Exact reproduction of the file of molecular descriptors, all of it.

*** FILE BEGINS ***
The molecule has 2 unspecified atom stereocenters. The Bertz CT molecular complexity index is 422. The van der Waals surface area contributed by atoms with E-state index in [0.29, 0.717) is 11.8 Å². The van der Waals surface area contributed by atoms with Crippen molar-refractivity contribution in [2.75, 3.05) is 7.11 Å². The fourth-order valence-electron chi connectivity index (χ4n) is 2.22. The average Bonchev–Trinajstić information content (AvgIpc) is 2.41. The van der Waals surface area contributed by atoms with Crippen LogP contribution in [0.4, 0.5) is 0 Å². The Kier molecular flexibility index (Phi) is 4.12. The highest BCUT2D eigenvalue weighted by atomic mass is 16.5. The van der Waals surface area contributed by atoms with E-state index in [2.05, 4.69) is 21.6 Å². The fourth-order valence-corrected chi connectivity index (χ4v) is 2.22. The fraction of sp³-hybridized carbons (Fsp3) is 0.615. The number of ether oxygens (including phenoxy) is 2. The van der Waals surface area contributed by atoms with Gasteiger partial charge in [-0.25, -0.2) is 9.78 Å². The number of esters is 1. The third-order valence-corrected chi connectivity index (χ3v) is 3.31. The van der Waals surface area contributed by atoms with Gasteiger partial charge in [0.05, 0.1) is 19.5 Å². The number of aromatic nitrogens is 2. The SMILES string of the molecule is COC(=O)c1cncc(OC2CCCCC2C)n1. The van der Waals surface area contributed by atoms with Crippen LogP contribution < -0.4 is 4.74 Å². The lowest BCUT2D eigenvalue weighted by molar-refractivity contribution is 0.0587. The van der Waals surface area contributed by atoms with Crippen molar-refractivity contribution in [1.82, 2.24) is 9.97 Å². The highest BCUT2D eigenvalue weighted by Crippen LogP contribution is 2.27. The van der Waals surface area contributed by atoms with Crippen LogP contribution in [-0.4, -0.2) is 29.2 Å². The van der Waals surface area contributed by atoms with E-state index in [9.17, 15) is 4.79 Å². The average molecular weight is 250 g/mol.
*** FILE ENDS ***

The molecule has 2 unspecified atom stereocenters. The Bertz CT molecular complexity index is 422. The van der Waals surface area contributed by atoms with E-state index in [0.29, 0.717) is 11.8 Å². The van der Waals surface area contributed by atoms with Crippen molar-refractivity contribution in [2.75, 3.05) is 7.11 Å². The fourth-order valence-electron chi connectivity index (χ4n) is 2.22. The average Bonchev–Trinajstić information content (AvgIpc) is 2.41. The van der Waals surface area contributed by atoms with Crippen LogP contribution in [0.4, 0.5) is 0 Å². The Kier molecular flexibility index (Phi) is 4.12. The highest BCUT2D eigenvalue weighted by atomic mass is 16.5. The van der Waals surface area contributed by atoms with E-state index in [2.05, 4.69) is 21.6 Å². The fourth-order valence-corrected chi connectivity index (χ4v) is 2.22. The fraction of sp³-hybridized carbons (Fsp3) is 0.615. The number of ether oxygens (including phenoxy) is 2. The van der Waals surface area contributed by atoms with Gasteiger partial charge in [-0.25, -0.2) is 9.78 Å². The number of esters is 1. The third-order valence-corrected chi connectivity index (χ3v) is 3.31. The van der Waals surface area contributed by atoms with Gasteiger partial charge in [0.05, 0.1) is 19.5 Å². The number of aromatic nitrogens is 2. The SMILES string of the molecule is COC(=O)c1cncc(OC2CCCCC2C)n1. The van der Waals surface area contributed by atoms with Crippen LogP contribution < -0.4 is 4.74 Å². The lowest BCUT2D eigenvalue weighted by molar-refractivity contribution is 0.0587. The van der Waals surface area contributed by atoms with Crippen molar-refractivity contribution in [1.82, 2.24) is 9.97 Å². The highest BCUT2D eigenvalue weighted by Crippen LogP contribution is 2.27. The van der Waals surface area contributed by atoms with Crippen LogP contribution in [-0.4, -0.2) is 29.2 Å². The van der Waals surface area contributed by atoms with E-state index in [9.17, 15) is 4.79 Å². The average molecular weight is 250 g/mol.